Eileen Caiger Gray reviews GASLIGHT at SHEFFIELD LYCEUM
The star of Gaslight is decidedly the ceiling! Arranged at a perspective-defying, distorted, discombobulating, even appropriately mad angle, it opens up our view into the gas-lit, middle-class, Victorian drawing-room, where the entire drama is enacted.
Patrick Hamilton’s 1938 play, made into two films in the 1940s and set in 1880’s London, was called at the time, ‘a study in sustained terror’, a portrait of innocence menaced by evil. It’s a psychological thriller in which genteel, innocent young wife, Bella, comes under the coercive, cruel control of her manipulative husband, Jack, a man obsessed with achieving his own ends at all costs, including the psychological abuse of his wife.
This production, alas, packs no thrills or chills, and it struggles (weakly) to settle into any particular genre or to create a successful blend of genres that work in a cohesive, effective way. The several sudden apparitions, flashing lights and throbbed music bring giggles and tuts rather than heightened tension, while there’s a lack of careful crafting of relationships and chemistry between characters. With characters and relationships that show no development, the piece does become rather static and pedestrian.
Kara Tointon, as Bella, presents a single-faceted character, broken from start to finish. Distraught, distressed, distracted and annoyingly slow-witted throughout, her speech tumbles out always, always in bewildered, hesitant, anxious bursts – as if semi-inebriated, perhaps, by the medicine forced on her by her husband. That’s the way she starts; that’s the way she stays, without nuance or development.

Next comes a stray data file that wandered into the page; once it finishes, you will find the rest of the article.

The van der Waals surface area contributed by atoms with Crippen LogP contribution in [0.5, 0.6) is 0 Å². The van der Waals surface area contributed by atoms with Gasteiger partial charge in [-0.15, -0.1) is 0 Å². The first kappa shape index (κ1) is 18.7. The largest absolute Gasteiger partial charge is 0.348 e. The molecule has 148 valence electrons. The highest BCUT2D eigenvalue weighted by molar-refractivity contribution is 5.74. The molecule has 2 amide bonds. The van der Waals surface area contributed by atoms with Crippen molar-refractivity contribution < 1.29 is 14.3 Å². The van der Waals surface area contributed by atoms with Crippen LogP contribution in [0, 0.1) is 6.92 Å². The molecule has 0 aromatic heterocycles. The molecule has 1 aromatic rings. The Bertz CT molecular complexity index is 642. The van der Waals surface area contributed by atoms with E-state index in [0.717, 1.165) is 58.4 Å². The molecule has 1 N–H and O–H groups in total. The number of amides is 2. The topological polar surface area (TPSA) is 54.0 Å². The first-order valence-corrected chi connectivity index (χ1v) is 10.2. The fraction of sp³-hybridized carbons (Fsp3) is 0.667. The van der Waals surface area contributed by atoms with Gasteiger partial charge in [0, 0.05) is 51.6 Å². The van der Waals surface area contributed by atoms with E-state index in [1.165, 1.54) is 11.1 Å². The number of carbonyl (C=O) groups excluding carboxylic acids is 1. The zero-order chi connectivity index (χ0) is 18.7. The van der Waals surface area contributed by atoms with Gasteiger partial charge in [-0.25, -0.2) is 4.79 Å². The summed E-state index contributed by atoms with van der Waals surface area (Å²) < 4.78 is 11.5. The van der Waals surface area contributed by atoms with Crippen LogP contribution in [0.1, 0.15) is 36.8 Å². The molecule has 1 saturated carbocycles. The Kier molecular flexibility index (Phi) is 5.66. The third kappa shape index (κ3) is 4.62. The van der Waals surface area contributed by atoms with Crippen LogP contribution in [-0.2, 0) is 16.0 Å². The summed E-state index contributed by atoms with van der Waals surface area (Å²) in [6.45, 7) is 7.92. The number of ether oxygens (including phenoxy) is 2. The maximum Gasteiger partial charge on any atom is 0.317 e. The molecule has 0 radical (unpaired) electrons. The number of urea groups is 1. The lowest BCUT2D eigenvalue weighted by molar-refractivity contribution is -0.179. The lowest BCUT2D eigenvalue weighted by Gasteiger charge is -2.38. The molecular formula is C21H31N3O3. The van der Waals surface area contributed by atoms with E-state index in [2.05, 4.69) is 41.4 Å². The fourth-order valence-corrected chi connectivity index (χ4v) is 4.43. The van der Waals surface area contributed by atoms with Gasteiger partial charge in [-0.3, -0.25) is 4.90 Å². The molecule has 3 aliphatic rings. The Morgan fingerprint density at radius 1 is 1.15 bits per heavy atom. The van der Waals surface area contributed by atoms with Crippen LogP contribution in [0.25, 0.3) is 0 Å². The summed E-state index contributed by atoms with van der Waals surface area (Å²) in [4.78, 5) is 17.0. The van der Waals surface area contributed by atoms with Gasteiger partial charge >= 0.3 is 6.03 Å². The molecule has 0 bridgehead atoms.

While the relationship of Bella and husband Jack (Rupert Young) is not crafted with sufficient impact and conviction in the initial scene to set the whole thing on course, revelations in the plot don’t carry enough impact either. We never witness Bella puzzled, alarmed, terrified by the sudden dimmings of the gaslight. There’s no build up to a startling revelation that might shock and thrill. Bella has the explanation all worked out for herself in act one.
Keith Allen’s gentle comedic input, thrown in at odd times, is certainly a welcome pep-up, but it’s not echoed elsewhere, nor is it in keeping with a thriller mood (if we had one). Yet the piece isn’t played out as overblown melodrama, either. The main mysteries seem to be – just why did Allen’s accent as ex policeman, Rough, swap from well-spoken to Cockney, and how come he can spot a secret door in a bookcase with just a cursory glance?
All the same, many members of the audience enjoyed it, booing the baddie husband at the end and cheering the wife.
Eileen Caiger Gray
The show moves on next to Malvern, Richmond and Cardiff.